Viola Davis is a force of nature — and we need her help.
At age 46, she stars in "The Help," the much awaited film version of the best selling novel by Kathryn Stockett.
Davis plays Aibileen, a domestic maid in the south who isn't allowed the chance to dream of a better life.
Instead, she raises other people's children, mops their floors and then must eat at a separate table. She doesn't dare use the family powder room. Instead, she has her own water closet.
"My Mom was born in 1943 and lived the life I play in the movie. She was a maid," Davis says on a weekday afternoon in Los Angeles where she's reflecting on the past. "She had a very hard life. No one invested in her potential.
"My Mom was very young when she had me and worked as a domestic and in factories," she says. "It was just terrible because she had gifts. She was capable. But there were no choices for her except basic survival."
In fact, Davis grew up poor in Rhode Island with her mother, her father, who worked as a horse trainer, and three sisters. Money was so tight that often there wasn't dinner and the girls shivered at night.
"You had to shake out your shoes because often a mouse or two had set up shop in there, she recalls.
The question was how to change her fate.
"The scene that kills me in 'The Help' is when Skeeter (Emma Stone), this young white girl, says to my character Aibileen, 'Did you ever dream of being anything else, but a maid?' I just look at her like she's crazy.
"These women weren't allowed to have any dreams. They went to their graves as untapped potential," she says.
"Unless you believe in a dream and then share it with someone else then you can't see it," Davis promises. "And the key is you can see your dreams at any age. You just have to dare yourself to dream big."
"I was given permission to dream – and that changed everything for me," says Davis who was Oscar nominated in 2008 for "Doubt" and won the Tony last year for "Fences."
"One night, my sister Diane said the magic words. She asked me, 'Viola what is your wildest dream?'" Davis recalls. "My mind started racing. I was allowed to be…anything? I thought, 'Maybe I can become …an actress."
FILMING "THE HELP"
Now, she's in demand for choice roles like in "The Help."
Of course, dreams come with a few wake up calls — especially for a midlifer.
Filming "The Help" in Mississippi was a sweaty experience thanks to soaring temps that hovered around 110 degrees. Adding to the misery was the fact that she gained weight to do the role.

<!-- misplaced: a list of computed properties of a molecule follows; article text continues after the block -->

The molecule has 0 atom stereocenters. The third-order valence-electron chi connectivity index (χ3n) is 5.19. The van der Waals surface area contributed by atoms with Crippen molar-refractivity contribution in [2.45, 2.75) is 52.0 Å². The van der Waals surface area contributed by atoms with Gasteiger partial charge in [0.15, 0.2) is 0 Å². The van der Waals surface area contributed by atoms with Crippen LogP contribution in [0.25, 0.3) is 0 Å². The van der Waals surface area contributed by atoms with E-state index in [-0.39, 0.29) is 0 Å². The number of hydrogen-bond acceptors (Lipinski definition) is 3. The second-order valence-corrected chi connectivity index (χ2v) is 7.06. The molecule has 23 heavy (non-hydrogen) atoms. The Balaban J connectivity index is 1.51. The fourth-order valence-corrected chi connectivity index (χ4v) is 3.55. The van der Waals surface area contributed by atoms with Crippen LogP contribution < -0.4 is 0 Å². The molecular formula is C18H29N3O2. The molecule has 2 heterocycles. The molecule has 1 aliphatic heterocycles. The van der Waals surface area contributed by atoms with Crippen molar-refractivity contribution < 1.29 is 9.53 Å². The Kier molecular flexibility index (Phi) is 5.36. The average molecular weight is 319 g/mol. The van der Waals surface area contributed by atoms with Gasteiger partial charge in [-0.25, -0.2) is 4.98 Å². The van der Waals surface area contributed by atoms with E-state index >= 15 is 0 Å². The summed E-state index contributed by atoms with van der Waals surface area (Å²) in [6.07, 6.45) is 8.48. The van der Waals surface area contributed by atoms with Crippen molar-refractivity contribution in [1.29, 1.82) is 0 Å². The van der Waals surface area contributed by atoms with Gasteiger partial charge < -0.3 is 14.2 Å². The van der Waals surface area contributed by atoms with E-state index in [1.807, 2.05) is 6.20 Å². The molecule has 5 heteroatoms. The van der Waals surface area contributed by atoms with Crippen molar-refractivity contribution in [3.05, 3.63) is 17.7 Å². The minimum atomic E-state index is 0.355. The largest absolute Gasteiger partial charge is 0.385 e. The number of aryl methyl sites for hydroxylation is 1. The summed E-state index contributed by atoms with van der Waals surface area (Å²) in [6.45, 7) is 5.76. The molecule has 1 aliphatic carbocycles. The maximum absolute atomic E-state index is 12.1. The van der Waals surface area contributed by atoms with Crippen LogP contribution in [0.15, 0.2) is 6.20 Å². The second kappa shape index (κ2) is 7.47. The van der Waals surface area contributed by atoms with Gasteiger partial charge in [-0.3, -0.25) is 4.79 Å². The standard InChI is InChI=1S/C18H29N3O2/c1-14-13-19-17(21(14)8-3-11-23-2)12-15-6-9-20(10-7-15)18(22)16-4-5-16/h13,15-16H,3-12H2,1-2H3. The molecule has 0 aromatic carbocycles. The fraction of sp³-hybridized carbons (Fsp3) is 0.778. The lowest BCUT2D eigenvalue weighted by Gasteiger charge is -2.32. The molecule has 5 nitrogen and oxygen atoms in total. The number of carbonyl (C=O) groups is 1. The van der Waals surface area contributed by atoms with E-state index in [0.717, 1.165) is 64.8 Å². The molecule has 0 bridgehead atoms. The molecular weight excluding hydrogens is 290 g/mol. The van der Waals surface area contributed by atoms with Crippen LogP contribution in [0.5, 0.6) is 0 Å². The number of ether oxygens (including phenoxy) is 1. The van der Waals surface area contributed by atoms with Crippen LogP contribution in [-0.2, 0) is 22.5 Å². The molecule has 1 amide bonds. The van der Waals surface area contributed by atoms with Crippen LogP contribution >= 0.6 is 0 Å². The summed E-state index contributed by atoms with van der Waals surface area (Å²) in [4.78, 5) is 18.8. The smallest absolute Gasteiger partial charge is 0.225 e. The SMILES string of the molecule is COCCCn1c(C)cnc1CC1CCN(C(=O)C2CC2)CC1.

"Gaining weight on purpose is not as pleasant as some people might think," she says with a laugh. "I have no problems doing it. I'm middle aged!"
"Usually if I eat a banana, I see on my body the next day," she jokes.
"Actually, I was on Broadway doing 'Fences' and couldn't gain as much weight as I wanted before I did 'The Help.' I had to be satisfied with what I did and remember that as an actress you have to let go and allow a character to surprise you.
"I was going for an image," she says. "Instead, I found this woman's heart."
GETTING OLDER IN HOLLYWOOD
"I'm worried about getting older in the same way anyone worries about it. For me, my worries are unfulfilled dreams or my body not cooperating with me," Davis says.
"I don't worry about not looking young," she insists. "At age 28, I was already a character actress. I've never been the cute girl who now laments, 'I'm losing my looks.'
"I think everyone as they age, especially women, should celebrate morphing into different life stages. We morph into different roles," she says.
"I celebrate that I'm about to morph again. It's exciting," she says.
Viola has even started a production company to help younger actresses.
"Instead of feeling jealous of younger women, I think as women at middle age it's about being a mentor. Why not support younger women and look beyond our individual needs and desires?
"In redefining our roles now as mentors, we can fly, too," she says.
MIDLIFE AND BEYOND
Davis is looking at another Oscar nomination this year for "The Help."
"As a kid, I never grabbed the toilet roll holder and gave my Oscar speech in the mirror. All I knew is I wanted to be an actor."
One wonders what her mentor – her sister Diane – says about her now famous sister? What does her mother think?
"My mom and sister are so excited and overwhelmed by it," she says. "I don't feel like a star around them. I just feel like Viola, the cry baby little sister!"
But don't let her fool you. Davis has an amazing outlook.
And great advice to all midlifers.
"One of the things I'm most proud of at this age is that I've given myself permission to be proud of myself," she says.
"Stop for a moment and think about one reason why you're proud of yourself. Do it right now," she says.
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